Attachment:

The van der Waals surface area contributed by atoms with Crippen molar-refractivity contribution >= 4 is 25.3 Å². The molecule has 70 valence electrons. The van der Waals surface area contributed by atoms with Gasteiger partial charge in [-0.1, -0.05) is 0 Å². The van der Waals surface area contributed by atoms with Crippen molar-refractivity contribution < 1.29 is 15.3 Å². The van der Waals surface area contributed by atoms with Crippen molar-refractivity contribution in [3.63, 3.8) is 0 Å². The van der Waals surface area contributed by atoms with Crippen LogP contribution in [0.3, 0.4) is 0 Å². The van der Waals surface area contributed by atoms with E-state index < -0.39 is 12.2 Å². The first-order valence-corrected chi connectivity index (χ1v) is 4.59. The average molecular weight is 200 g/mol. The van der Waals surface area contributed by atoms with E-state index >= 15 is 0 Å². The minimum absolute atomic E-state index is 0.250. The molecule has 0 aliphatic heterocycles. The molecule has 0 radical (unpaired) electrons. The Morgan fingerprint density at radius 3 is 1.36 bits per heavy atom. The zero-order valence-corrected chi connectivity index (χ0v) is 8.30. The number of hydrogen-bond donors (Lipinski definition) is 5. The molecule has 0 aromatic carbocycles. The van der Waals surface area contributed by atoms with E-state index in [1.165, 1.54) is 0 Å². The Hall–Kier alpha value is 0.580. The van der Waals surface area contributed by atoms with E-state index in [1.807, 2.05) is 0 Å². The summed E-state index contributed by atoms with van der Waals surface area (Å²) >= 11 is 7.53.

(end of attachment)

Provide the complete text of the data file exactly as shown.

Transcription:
The van der Waals surface area contributed by atoms with Crippen molar-refractivity contribution >= 4 is 25.3 Å². The molecule has 70 valence electrons. The van der Waals surface area contributed by atoms with Gasteiger partial charge in [-0.1, -0.05) is 0 Å². The van der Waals surface area contributed by atoms with Crippen molar-refractivity contribution < 1.29 is 15.3 Å². The van der Waals surface area contributed by atoms with Crippen molar-refractivity contribution in [3.63, 3.8) is 0 Å². The van der Waals surface area contributed by atoms with Crippen LogP contribution in [0.3, 0.4) is 0 Å². The van der Waals surface area contributed by atoms with E-state index < -0.39 is 12.2 Å². The first-order valence-corrected chi connectivity index (χ1v) is 4.59. The average molecular weight is 200 g/mol. The van der Waals surface area contributed by atoms with E-state index >= 15 is 0 Å². The minimum absolute atomic E-state index is 0.250. The molecule has 0 aliphatic heterocycles. The molecule has 0 radical (unpaired) electrons. The Morgan fingerprint density at radius 3 is 1.36 bits per heavy atom. The zero-order valence-corrected chi connectivity index (χ0v) is 8.30. The number of hydrogen-bond donors (Lipinski definition) is 5. The molecule has 0 aromatic carbocycles. The van der Waals surface area contributed by atoms with E-state index in [1.165, 1.54) is 0 Å². The Hall–Kier alpha value is 0.580. The van der Waals surface area contributed by atoms with E-state index in [1.807, 2.05) is 0 Å². The summed E-state index contributed by atoms with van der Waals surface area (Å²) >= 11 is 7.53.